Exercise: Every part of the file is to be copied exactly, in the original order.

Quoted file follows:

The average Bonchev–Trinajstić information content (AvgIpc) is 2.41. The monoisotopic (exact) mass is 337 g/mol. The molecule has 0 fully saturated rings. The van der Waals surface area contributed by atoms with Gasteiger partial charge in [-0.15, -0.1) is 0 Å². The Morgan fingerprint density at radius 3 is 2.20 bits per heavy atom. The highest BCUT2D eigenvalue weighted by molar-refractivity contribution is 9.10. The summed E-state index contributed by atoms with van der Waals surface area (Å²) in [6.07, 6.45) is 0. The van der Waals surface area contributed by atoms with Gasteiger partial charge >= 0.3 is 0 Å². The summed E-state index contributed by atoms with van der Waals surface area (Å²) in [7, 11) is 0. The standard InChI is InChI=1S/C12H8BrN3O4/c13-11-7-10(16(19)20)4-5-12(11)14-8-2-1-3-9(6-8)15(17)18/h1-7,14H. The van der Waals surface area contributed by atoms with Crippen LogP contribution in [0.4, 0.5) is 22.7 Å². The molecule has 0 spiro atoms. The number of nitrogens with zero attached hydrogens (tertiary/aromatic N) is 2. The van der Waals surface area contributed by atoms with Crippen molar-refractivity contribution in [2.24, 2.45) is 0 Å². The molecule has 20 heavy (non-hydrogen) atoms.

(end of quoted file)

The average Bonchev–Trinajstić information content (AvgIpc) is 2.41. The monoisotopic (exact) mass is 337 g/mol. The molecule has 0 fully saturated rings. The van der Waals surface area contributed by atoms with Gasteiger partial charge in [-0.15, -0.1) is 0 Å². The Morgan fingerprint density at radius 3 is 2.20 bits per heavy atom. The highest BCUT2D eigenvalue weighted by molar-refractivity contribution is 9.10. The summed E-state index contributed by atoms with van der Waals surface area (Å²) in [6.07, 6.45) is 0. The van der Waals surface area contributed by atoms with Gasteiger partial charge >= 0.3 is 0 Å². The summed E-state index contributed by atoms with van der Waals surface area (Å²) in [7, 11) is 0. The standard InChI is InChI=1S/C12H8BrN3O4/c13-11-7-10(16(19)20)4-5-12(11)14-8-2-1-3-9(6-8)15(17)18/h1-7,14H. The van der Waals surface area contributed by atoms with Crippen LogP contribution in [0.4, 0.5) is 22.7 Å². The molecule has 0 spiro atoms. The number of nitrogens with zero attached hydrogens (tertiary/aromatic N) is 2. The van der Waals surface area contributed by atoms with Crippen molar-refractivity contribution in [2.24, 2.45) is 0 Å². The molecule has 20 heavy (non-hydrogen) atoms.